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Monday, July 22, 2013 - 4:01pm
Special to CNN — Last season's finale of "How I Met Your Mother" finally answered the lingering question of who exactly is the mother of the TV series' title.
The show's main character, Ted Mosby, played by Josh Radnor and voiced in narration by Bob Saget, has spent eight seasons telling his kids the story of how he met their mom, endlessly dragging out the eventual interaction. Finally, creators Carter Bays and Craig Thomas revealed the mother's identity; she is played by Cristin Milioti.
The CBS show will enter its ninth and final season on September 23, with an hourlong episode, giving one last chance to play out the stories of Ted and his friends before -- we hope -- seeing him happily settle down.
The creators, episode director and producer Pam Fryman and cast members Radnor, Neil Patrick Harris (Barney Stinson), Cobie Smulders (Robin Scherbatsky), Alyson Hannigan (Lily Aldrin) and Jason Segel (Marshall Eriksen) teased the upcoming 24-episode season recently at the San Diego Comic-Con.
During a panel on the show, the creators unveiled a clip that explains why Ted's children have been sitting on a couch listening to him tell this never-ending saga.
It ties in with something to come later in the season involving the kids, which Bays said they shot during the second season for whenever the ending arrived.
"We thought we'd be done after eight seasons," Bays told CNN.com after the panel, "so season nine is a bonus year and it's the Wild West. Anything could happen. We're changing a lot of the rules about how we thought we'd tell the story."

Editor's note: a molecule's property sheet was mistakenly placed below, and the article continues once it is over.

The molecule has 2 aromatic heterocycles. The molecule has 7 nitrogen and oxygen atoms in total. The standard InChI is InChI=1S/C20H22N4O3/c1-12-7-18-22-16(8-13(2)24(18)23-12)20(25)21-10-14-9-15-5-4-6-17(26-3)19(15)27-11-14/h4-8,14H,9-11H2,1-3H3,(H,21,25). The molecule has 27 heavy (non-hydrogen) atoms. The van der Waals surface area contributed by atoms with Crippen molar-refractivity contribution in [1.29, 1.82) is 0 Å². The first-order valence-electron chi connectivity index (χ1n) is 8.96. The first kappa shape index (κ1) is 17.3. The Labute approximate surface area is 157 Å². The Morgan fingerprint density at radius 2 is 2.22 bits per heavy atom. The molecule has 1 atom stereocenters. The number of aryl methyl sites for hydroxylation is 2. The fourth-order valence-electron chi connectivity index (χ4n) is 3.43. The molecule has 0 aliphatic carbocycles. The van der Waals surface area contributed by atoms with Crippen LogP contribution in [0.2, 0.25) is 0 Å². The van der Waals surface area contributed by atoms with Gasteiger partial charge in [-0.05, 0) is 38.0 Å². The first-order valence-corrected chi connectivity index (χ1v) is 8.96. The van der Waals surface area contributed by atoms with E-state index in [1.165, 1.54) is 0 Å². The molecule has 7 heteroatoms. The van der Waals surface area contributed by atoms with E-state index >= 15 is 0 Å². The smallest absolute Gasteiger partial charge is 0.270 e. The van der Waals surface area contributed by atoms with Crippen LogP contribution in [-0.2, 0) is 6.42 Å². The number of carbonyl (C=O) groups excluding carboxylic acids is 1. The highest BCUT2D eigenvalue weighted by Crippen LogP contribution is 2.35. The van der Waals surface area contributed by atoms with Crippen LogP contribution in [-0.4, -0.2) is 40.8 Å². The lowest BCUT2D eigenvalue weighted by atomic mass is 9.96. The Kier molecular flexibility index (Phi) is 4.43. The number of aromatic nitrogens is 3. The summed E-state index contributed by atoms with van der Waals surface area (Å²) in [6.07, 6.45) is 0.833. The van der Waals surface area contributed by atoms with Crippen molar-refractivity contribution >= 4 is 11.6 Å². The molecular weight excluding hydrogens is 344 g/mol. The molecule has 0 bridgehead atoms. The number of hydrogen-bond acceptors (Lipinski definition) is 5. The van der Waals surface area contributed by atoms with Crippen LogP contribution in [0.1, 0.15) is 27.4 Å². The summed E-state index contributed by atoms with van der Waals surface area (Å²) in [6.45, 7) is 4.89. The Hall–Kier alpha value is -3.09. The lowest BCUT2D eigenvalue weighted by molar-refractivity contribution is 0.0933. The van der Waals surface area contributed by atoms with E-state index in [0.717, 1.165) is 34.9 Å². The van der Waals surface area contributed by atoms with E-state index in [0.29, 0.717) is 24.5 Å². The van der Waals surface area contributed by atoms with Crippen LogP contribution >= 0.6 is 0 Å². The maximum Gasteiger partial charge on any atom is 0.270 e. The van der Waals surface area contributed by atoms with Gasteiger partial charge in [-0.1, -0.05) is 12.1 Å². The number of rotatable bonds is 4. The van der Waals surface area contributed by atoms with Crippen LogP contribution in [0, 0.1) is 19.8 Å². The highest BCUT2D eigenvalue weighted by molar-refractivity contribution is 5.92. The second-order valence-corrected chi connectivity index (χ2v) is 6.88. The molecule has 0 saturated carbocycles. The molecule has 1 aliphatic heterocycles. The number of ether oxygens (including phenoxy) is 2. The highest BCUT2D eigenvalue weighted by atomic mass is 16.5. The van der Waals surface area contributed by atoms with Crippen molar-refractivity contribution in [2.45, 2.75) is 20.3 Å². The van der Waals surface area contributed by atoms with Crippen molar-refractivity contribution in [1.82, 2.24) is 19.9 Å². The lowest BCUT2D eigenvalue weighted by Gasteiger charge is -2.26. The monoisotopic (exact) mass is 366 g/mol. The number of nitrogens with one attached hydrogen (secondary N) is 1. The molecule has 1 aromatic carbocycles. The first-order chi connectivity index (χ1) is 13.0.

Thomas added, "I don't think the story has changed, but how we tell it has changed now that we have 24 extra episodes to see more of it. Knowing what we have left to tell, this little story we've been meaning to tell for eight years now, it would have felt really abrupt to end it after eight seasons."
"How I Met Your Mother" has traditionally used multi-episode narrative arcs and flashbacks to keep the story moving, often jumping in time or extending a season over the course of a year. The final season, however, will take place entirely over one weekend in the fictional town of Farhampton.
"There's a mass migration to Farhampton, to the Farhampton Inn, for Barney and Robin's wedding," Radnor told CNN. "We last left our gang when Lily and Ted were driving out together, Barney and Robin were driving out together and Marshall was planning to come back from Minnesota for the wedding. It's a road trip. Everyone has various problems along the way, because that's what happens on television. We pick up literally where we left off."
Last season left the door open for the resolution of several storylines. Robin, preparing for her wedding to Barney, enlisted Ted's help finding a locket she'd buried in Central Park and found herself in a romantic moment with him. Lily and Marshall (and their infant son) were about to move to Italy for Lily's job when Marshall was offered a judgeship in New York but didn't know how to tell Lily.
"It seems like it's something Marshall wants to tell her in person," Segel said. "Which I think is smart. I don't know how they've planned time-wise for the season; they could wrap it up in the finale for all we know. We find out the day before the table read. It's neat for us to see things unfold."